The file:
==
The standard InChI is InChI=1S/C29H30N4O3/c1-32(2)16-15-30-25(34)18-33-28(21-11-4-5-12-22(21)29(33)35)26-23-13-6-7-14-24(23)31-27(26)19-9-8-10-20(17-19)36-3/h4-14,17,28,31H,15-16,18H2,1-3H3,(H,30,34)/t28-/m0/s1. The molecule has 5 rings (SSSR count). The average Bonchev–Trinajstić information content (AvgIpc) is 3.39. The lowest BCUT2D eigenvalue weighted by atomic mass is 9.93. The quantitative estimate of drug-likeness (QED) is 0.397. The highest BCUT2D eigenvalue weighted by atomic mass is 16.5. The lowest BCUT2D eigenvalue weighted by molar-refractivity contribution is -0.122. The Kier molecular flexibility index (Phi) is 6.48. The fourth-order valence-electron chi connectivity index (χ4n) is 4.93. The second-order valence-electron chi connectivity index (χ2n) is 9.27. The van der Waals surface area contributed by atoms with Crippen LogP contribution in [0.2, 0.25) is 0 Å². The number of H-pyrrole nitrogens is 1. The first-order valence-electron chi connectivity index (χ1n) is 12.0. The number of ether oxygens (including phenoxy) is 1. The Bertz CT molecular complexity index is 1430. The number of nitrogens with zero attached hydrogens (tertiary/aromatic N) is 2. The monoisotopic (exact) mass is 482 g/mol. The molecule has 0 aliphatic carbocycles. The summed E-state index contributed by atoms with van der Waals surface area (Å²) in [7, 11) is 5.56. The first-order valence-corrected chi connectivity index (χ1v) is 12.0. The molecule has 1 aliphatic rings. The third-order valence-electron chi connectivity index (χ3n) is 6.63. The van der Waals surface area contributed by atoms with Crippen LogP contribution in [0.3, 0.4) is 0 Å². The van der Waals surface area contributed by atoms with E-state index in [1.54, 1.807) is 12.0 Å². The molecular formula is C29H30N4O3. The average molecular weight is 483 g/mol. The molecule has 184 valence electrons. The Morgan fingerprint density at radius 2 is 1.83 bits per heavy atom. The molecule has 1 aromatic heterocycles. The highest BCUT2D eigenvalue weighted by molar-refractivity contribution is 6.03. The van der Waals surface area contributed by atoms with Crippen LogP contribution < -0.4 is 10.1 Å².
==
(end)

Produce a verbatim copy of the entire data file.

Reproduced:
The standard InChI is InChI=1S/C29H30N4O3/c1-32(2)16-15-30-25(34)18-33-28(21-11-4-5-12-22(21)29(33)35)26-23-13-6-7-14-24(23)31-27(26)19-9-8-10-20(17-19)36-3/h4-14,17,28,31H,15-16,18H2,1-3H3,(H,30,34)/t28-/m0/s1. The molecule has 5 rings (SSSR count). The average Bonchev–Trinajstić information content (AvgIpc) is 3.39. The lowest BCUT2D eigenvalue weighted by atomic mass is 9.93. The quantitative estimate of drug-likeness (QED) is 0.397. The highest BCUT2D eigenvalue weighted by atomic mass is 16.5. The lowest BCUT2D eigenvalue weighted by molar-refractivity contribution is -0.122. The Kier molecular flexibility index (Phi) is 6.48. The fourth-order valence-electron chi connectivity index (χ4n) is 4.93. The second-order valence-electron chi connectivity index (χ2n) is 9.27. The van der Waals surface area contributed by atoms with Crippen LogP contribution in [0.2, 0.25) is 0 Å². The number of H-pyrrole nitrogens is 1. The first-order valence-electron chi connectivity index (χ1n) is 12.0. The number of ether oxygens (including phenoxy) is 1. The Bertz CT molecular complexity index is 1430. The number of nitrogens with zero attached hydrogens (tertiary/aromatic N) is 2. The monoisotopic (exact) mass is 482 g/mol. The molecule has 0 aliphatic carbocycles. The summed E-state index contributed by atoms with van der Waals surface area (Å²) in [7, 11) is 5.56. The first-order valence-corrected chi connectivity index (χ1v) is 12.0. The molecule has 1 aliphatic rings. The third-order valence-electron chi connectivity index (χ3n) is 6.63. The van der Waals surface area contributed by atoms with Crippen LogP contribution in [0.3, 0.4) is 0 Å². The van der Waals surface area contributed by atoms with E-state index in [1.54, 1.807) is 12.0 Å². The molecular formula is C29H30N4O3. The average molecular weight is 483 g/mol. The molecule has 184 valence electrons. The Morgan fingerprint density at radius 2 is 1.83 bits per heavy atom. The molecule has 1 aromatic heterocycles. The highest BCUT2D eigenvalue weighted by molar-refractivity contribution is 6.03. The van der Waals surface area contributed by atoms with Crippen LogP contribution < -0.4 is 10.1 Å².